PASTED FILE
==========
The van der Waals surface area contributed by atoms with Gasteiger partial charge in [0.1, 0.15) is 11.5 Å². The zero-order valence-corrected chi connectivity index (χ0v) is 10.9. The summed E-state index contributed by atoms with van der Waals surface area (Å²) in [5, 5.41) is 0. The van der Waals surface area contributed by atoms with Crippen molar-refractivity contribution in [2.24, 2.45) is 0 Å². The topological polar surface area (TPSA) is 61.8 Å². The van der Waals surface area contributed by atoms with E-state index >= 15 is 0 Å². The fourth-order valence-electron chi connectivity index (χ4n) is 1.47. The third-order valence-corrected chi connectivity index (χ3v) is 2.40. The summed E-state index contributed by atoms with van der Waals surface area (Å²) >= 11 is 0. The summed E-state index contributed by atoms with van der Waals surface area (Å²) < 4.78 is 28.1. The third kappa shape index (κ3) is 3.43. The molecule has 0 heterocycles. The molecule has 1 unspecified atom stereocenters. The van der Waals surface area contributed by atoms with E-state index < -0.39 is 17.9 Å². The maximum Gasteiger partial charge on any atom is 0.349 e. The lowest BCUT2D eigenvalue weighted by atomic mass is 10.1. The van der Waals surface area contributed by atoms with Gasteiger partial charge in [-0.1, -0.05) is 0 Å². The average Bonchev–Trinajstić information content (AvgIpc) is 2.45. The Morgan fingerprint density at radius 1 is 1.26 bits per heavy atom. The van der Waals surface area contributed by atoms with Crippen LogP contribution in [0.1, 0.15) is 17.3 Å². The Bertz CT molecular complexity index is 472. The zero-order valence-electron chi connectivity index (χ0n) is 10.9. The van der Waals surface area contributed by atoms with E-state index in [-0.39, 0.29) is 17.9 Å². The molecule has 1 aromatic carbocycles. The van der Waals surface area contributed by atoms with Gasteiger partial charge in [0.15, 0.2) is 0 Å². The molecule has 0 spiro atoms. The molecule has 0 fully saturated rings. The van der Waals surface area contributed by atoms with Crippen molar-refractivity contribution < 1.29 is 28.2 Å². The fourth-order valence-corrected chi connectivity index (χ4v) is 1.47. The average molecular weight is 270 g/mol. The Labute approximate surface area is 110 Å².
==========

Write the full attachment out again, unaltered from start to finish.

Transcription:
The van der Waals surface area contributed by atoms with Gasteiger partial charge in [0.1, 0.15) is 11.5 Å². The zero-order valence-corrected chi connectivity index (χ0v) is 10.9. The summed E-state index contributed by atoms with van der Waals surface area (Å²) in [5, 5.41) is 0. The van der Waals surface area contributed by atoms with Crippen molar-refractivity contribution in [2.24, 2.45) is 0 Å². The topological polar surface area (TPSA) is 61.8 Å². The van der Waals surface area contributed by atoms with E-state index >= 15 is 0 Å². The fourth-order valence-electron chi connectivity index (χ4n) is 1.47. The third-order valence-corrected chi connectivity index (χ3v) is 2.40. The summed E-state index contributed by atoms with van der Waals surface area (Å²) >= 11 is 0. The summed E-state index contributed by atoms with van der Waals surface area (Å²) < 4.78 is 28.1. The third kappa shape index (κ3) is 3.43. The molecule has 0 heterocycles. The molecule has 1 unspecified atom stereocenters. The van der Waals surface area contributed by atoms with E-state index < -0.39 is 17.9 Å². The maximum Gasteiger partial charge on any atom is 0.349 e. The lowest BCUT2D eigenvalue weighted by atomic mass is 10.1. The van der Waals surface area contributed by atoms with Gasteiger partial charge in [-0.1, -0.05) is 0 Å². The average Bonchev–Trinajstić information content (AvgIpc) is 2.45. The Morgan fingerprint density at radius 1 is 1.26 bits per heavy atom. The van der Waals surface area contributed by atoms with Crippen LogP contribution in [0.1, 0.15) is 17.3 Å². The Bertz CT molecular complexity index is 472. The zero-order valence-electron chi connectivity index (χ0n) is 10.9. The van der Waals surface area contributed by atoms with E-state index in [-0.39, 0.29) is 17.9 Å². The molecule has 1 aromatic carbocycles. The van der Waals surface area contributed by atoms with Gasteiger partial charge in [0.15, 0.2) is 0 Å². The molecule has 0 spiro atoms. The molecule has 0 fully saturated rings. The van der Waals surface area contributed by atoms with Crippen molar-refractivity contribution < 1.29 is 28.2 Å². The fourth-order valence-corrected chi connectivity index (χ4v) is 1.47. The average molecular weight is 270 g/mol. The Labute approximate surface area is 110 Å².